Twenty years ago today, I was an investigative reporter for the New York Post, living in Brooklyn and going through a typical Tuesday morning: getting up at 6am to quietly practice the saxophone, waking my son and preparing him for school before heading to work. I wrote for the Sunday newspaper and had a few projects in the works. But this morning would change everything. It started with a call from a relative who worked for the NYPD.
“Turn on your tv,” my sister said. I did. The first plane had already hit the North Tower. “What do you think,” she asked. After all, I covered terrorism for a living.
“I don’t know yet. It could still be an accident,” I said. Then I saw the second plane hit Tower Two on live television. “It’s terrorism,” I said and put the phone down.
I walked to the school to grab my son but couldn’t get past eh front door. Other parents crowded the security desk. Several mothers wore hijabs and looked especially nervous. Black smoke and debris, including paper documents, were wafting high overhead from downtown Manhattan and across Kensington, Brooklyn. The air no longer seemed safe to breathe on this crisp, sunny day. I left my son in school and returned home.
With no cell phone service, I was able to get through to The Post via landline. We decided I’d work from home and I began calling up sources. At some point, an agent from the Defense Intelligence Agency (DIA) called the paper asking for me. Someone made the unusual call of just giving him my home phone number.
The DIA agent asked me about a June story I wrote about the feds releasing Middle Eastern men who were detained after taking photos of security fixtures in downtown Manhattan. My sources in the Federal Protective Service (FPS) were livid agents from Immigration and Naturalization Service (INS) and later the FBI released the men before the photos were developed. When the proof came back the federal government went into a panic. The men had clearly surveilled federal buildings posing as tourists – right after four al Qaeda members were convicted in Manhattan Federal Court for bombing U.S. embassies in Africa. The story ran on July 1st under the headline “Feds Let Terror Spy Wriggle Free.”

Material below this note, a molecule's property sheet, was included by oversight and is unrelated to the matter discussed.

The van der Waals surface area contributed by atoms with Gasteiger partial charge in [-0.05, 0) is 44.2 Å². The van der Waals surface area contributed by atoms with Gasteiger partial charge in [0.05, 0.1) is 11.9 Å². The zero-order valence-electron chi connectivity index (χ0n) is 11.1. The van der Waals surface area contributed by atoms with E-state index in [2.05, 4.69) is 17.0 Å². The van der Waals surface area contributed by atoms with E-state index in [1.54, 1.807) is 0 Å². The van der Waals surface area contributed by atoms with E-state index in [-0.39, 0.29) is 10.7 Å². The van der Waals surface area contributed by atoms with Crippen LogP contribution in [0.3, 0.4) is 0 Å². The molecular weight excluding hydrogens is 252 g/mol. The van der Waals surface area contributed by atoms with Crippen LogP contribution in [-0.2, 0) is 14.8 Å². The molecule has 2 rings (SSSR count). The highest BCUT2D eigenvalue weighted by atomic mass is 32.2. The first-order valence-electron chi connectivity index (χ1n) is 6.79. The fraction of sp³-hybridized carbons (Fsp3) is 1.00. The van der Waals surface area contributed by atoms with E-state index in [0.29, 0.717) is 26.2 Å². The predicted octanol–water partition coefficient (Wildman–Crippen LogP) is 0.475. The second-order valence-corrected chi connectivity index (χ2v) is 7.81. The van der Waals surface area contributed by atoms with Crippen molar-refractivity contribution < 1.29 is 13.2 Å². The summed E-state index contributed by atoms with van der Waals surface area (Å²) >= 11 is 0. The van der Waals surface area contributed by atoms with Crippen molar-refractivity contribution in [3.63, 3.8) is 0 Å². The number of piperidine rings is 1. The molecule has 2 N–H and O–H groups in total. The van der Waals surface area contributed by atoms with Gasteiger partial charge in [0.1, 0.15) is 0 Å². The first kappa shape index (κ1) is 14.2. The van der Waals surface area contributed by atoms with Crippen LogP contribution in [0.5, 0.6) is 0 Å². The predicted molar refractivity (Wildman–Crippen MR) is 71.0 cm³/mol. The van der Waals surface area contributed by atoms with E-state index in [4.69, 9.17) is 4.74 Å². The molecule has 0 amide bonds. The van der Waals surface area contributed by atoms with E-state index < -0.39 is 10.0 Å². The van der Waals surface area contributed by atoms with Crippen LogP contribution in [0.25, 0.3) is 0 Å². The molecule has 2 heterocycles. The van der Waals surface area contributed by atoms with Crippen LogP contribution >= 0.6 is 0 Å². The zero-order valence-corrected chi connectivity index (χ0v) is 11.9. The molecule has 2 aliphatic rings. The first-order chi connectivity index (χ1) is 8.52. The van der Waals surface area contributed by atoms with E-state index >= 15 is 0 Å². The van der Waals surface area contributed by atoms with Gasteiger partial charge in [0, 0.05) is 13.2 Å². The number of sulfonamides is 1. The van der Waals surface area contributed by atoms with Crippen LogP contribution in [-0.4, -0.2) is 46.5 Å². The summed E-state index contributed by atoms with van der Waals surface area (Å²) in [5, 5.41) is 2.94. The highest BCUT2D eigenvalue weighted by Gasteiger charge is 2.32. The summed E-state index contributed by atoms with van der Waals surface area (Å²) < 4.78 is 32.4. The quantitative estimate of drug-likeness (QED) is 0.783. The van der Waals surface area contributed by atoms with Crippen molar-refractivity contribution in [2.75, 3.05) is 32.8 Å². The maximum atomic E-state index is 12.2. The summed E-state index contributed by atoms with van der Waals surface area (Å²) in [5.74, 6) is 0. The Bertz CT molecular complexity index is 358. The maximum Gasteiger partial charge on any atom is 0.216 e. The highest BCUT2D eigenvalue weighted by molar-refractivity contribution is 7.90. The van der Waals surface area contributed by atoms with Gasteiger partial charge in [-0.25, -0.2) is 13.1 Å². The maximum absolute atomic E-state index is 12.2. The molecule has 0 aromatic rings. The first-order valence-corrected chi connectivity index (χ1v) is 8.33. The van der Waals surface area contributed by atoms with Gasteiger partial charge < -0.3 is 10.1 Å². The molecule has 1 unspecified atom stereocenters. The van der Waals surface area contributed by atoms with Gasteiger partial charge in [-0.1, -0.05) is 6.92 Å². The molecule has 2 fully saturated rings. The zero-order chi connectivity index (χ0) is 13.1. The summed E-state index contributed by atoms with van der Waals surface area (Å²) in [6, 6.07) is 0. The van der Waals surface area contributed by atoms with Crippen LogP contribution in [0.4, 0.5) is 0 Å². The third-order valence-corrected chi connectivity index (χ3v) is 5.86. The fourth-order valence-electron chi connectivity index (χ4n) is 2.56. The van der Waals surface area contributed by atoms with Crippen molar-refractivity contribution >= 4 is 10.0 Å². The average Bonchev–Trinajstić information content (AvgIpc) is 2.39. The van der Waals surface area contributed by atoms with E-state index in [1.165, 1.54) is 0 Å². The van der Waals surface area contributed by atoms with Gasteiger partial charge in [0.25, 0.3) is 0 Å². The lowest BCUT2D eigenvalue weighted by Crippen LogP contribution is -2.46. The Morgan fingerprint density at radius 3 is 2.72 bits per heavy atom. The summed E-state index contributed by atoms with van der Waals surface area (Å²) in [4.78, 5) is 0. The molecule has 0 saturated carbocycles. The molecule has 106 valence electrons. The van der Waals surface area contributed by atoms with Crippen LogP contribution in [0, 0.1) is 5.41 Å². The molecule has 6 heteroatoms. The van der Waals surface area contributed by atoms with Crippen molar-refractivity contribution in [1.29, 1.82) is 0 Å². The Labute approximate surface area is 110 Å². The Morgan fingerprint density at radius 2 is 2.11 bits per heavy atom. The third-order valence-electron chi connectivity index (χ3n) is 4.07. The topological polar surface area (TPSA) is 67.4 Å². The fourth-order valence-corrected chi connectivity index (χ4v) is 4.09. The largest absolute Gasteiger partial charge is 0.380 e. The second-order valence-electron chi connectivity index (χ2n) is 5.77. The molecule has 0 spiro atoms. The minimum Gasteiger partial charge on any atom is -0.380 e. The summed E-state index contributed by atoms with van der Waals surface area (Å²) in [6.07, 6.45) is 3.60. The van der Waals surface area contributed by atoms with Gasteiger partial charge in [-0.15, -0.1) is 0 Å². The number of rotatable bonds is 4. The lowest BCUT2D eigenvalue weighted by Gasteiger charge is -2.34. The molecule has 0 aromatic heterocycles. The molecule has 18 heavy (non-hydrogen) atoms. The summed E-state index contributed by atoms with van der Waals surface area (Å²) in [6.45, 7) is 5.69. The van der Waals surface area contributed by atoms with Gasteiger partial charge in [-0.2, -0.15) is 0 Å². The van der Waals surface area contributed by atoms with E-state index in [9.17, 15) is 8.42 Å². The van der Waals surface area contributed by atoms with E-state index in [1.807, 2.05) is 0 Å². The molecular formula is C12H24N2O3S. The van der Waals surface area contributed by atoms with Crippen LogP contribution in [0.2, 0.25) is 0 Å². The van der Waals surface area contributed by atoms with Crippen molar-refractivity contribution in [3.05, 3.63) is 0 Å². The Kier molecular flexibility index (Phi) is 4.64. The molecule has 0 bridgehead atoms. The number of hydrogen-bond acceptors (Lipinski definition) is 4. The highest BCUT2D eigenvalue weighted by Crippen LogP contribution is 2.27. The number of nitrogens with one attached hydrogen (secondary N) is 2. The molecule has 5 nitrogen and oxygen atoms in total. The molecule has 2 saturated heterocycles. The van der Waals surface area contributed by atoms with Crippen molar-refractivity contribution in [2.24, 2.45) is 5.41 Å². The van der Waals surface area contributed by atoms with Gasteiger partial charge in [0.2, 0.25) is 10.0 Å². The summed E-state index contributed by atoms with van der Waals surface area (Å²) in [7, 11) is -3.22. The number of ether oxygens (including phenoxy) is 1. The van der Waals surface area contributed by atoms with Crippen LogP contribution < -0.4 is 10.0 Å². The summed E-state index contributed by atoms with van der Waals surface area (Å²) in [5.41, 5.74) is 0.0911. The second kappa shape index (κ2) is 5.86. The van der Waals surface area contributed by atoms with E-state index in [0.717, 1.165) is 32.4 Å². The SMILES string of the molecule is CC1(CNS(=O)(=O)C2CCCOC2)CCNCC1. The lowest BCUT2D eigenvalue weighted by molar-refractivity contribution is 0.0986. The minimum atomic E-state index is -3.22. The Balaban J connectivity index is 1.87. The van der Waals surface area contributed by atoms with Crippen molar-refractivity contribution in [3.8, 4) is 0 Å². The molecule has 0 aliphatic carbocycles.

“The incident, which is being kept hush-hush outside federal investigative circles, has law-enforcement officials on edge for fear that real steps toward a terror attack are underway,” the story read. “Internal memos have been circulated about the incident and service officers in other states and in Washington, D.C., have been told about it at roll calls,” the story read.
“The threat level is through the roof,” one source said.
I had no additional information for the DIA agent but he provided his phone number and asked me to update him if anything emerged. Something quickly did. A New York State investigator volunteering in the WTC search and recovery saw my story attached to a U.S. Marshals memo. The Marshals were searching for the suspects, now considered part of Osama Bin Laden’s network. He snatched the memo and called the newspaper.
I met the state investigator at 2am at a Staten Island diner. After some small talk and ordering coffee, he explained how the story caught his eye while he was in a downtown building being used by rescue volunteers to clean up.
“When I read your story I knew this was important,” he said. “So I took it.”
I was stunned when he pushed the documents across the table. The Marshals had photographs of the men the feds set free and more details about the June snafu. I returned home about 4am and told my wife what occurred. Later that morning I called the Post to report my findings. The resulting story highlighted the breakdown between the FPS, INS and the FBI. Shortly before it was published, I called the DIA agent.
“You’re an American hero,” he said before our talk ended.
The story appeared that Sunday, September 16th in a two page spread under the headline: “Feds Released Three Plotters in June.”
“These three subjects were discovered taking pictures in and around an N.Y.C federal facility that served no legitimate purpose,” the memo stated. “Further investigation by the FBI showed that the three have left their last known residences, leaving behind paychecks from their employment.”
The snafu and my stories became part of Congressional hearings, used to highlight the ineffectiveness of domestic law enforcement to protect us from terrorist attacks. At the time, federal law enforcement agencies rarely shared intelligence with one another, not to mention stonewalling local law enforcement. Turf battles were routine. Investigative leads lost. Now the breakdown in communication and cooperation had squandered an opportunity to gather important intelligence just three months ahead of the worst terrorist attack on American soil.
In the tumultuous days following the 9/11 attacks, these stories buttressed arguments in favor of letting the military take the lead in the fight against terrorism. They also exposed the need for a new agency, which would be called the Department of Homeland Security, to ensure timely communication and cooperation among federal and local law enforcement agencies to better prevent future atrocities in America.